Didactical Tool: Cyberethics

Authors: Thomas Köhler, Robert Kleemann
Tags: Digital Literacy Digital Worldmaking Digitalisation Digital Inclusion
Cyberethics is the philosophic study of ethics pertaining to computers, encompassing user behaviour and what computers are programmed to do, and how this affects individuals and society. Any didactic modelling of digitally processed perception, construction, and evaluation in education, has to consider ethical perspectives. In any educational technology (ed tech) system, ethics are nowadays considered as highly relevant. This orientation may focus on ethical, anthropological, legal (to a lesser extent), and social aspects of socio-technical arrangements. In consequence, educationalists  should be prepared with comprehensive (media) didactic expertise.

What is it about?

The aim of the exercises is to gain a deeper understanding of the fact that people also write “with ink” on the Internet. Teachers and students should realise the impact of their user behaviour and at the same time develop a more inclusive way of dealing with each other. Furthermore, a (first) sensitisation with regard to the individual needs of pupils should be achieved. Please read the concept on Cyberethics from the DigitClue project website, before you start with the examples.

Try it out

Example 1:

Think about what cyberethics means to you before and after reading the texts.

  • Develop a LearningSnack for your students to introduce the topic to them.
  • After they have used the snack, discuss the differences and similarities with the offline world?

Cyberethics can mean, in a simple sense, that there is a reflection on the responsibility in dealing with information. However, children and young people often find themselves unconsciously in a so-called “filter bubble” in connection with social media and platforms. Recognising this fact and breaking out of this filter bubble can strengthen the understanding of responsibility in dealing with moral values and other users on the Internet.

  • Discuss with your students if they feel they are in such a filter bubble.
  • Test yourself at https://www.filterbubble.lu/ and find out how likely you are to live in a social media filter bubble.
  • Think about the pros and cons of the filter bubble. Does it limit your “life” in social networks?

Example 2:

In the context of teaching scenarios, hybrid formats (meaning here the mixed form of face-to-face and online teaching), can help students with proven indications (e.g. autism, social phobias, etc.) to overcome their inhibitions and to effectively use their strengths without the latent pressure of a peer group.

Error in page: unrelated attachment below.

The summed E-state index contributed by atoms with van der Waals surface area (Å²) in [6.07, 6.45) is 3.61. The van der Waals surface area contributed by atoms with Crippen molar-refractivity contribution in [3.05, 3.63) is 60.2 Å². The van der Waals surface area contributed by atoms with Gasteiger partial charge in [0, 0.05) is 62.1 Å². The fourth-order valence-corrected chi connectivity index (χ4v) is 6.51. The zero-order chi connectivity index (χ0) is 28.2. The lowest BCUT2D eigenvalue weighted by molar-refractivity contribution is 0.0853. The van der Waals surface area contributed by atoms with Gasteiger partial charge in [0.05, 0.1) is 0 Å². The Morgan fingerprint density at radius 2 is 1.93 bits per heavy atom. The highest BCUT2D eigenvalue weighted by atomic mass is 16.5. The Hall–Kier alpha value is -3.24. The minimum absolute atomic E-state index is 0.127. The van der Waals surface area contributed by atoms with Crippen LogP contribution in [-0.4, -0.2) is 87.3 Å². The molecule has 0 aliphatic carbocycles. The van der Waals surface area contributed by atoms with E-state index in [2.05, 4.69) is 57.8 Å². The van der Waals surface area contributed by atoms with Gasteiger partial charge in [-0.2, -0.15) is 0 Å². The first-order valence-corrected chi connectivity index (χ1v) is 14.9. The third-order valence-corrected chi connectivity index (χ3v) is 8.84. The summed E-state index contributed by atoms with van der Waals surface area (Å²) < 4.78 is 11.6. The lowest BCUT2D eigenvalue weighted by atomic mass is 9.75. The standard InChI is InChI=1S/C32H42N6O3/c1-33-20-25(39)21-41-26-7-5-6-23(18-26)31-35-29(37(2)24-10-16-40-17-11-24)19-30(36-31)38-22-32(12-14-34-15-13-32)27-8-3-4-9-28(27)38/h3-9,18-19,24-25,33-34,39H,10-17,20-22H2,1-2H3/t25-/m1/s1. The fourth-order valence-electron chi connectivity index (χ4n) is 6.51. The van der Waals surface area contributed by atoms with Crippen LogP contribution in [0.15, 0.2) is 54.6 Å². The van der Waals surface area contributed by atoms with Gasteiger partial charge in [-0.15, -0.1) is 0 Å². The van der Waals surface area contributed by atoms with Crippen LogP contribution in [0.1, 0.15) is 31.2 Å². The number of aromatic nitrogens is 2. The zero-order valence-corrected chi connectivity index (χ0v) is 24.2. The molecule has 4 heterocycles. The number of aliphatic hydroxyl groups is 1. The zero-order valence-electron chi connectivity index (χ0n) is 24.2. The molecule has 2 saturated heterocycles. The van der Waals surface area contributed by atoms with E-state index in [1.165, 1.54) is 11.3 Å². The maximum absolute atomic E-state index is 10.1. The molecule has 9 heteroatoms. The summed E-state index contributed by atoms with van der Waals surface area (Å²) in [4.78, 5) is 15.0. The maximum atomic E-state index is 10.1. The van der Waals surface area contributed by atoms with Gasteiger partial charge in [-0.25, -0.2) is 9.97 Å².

• List possible barriers that could arise from face-to-face teaching in the context of the peer group. Either choose a scenario you have already experienced, or use an indication from the example.
  • In your opinion, are there effective possibilities to include people with corresponding indications in everyday teaching, and if so, which ones? How can these be implemented?
  • Discuss with your students how inclusive teaching could be implemented in offline and online form for the group mentioned. Develop an appropriate lesson plan and present it with a padlet timeline. Consider possible challenges in the participatory form of lesson design and which form you would use for the scenario.

Tell your colleagues

Generallly, sharing positive and negative experiences of digital inclusion and in particular examples of it in use, helps others to educate themselves and raises awareness. Users should share their experiences with their colleagues and thus increase the reach of the topic. Therefore, the project aims to establish a sharing platform that makes these experiences visible (anonymously) and offers the possibility to exchange projects, materials, ideas, and comments from their own country, as well as worldwide. This platform will be available as a “D.I. Map” (Digital Inclusion Map – inspired by the “Queering the Map” project) on the DigitClue project website.

Thinking further

However, the development does not have to and should not end here. The users are encouraged to create their own projects and to adopt other perspectives, which can be chosen freely and vary according to the target group. The goal is a complete education and barrier-free coexistence in the context of (digital) inclusion. Often, rules for communicating with each other are developed and laid down in a participatory manner within the class framework.

  • Are these also developed in the context of online lessons?

  • And if so, what would these rules look like?

  • What special features do you think should be taken into account?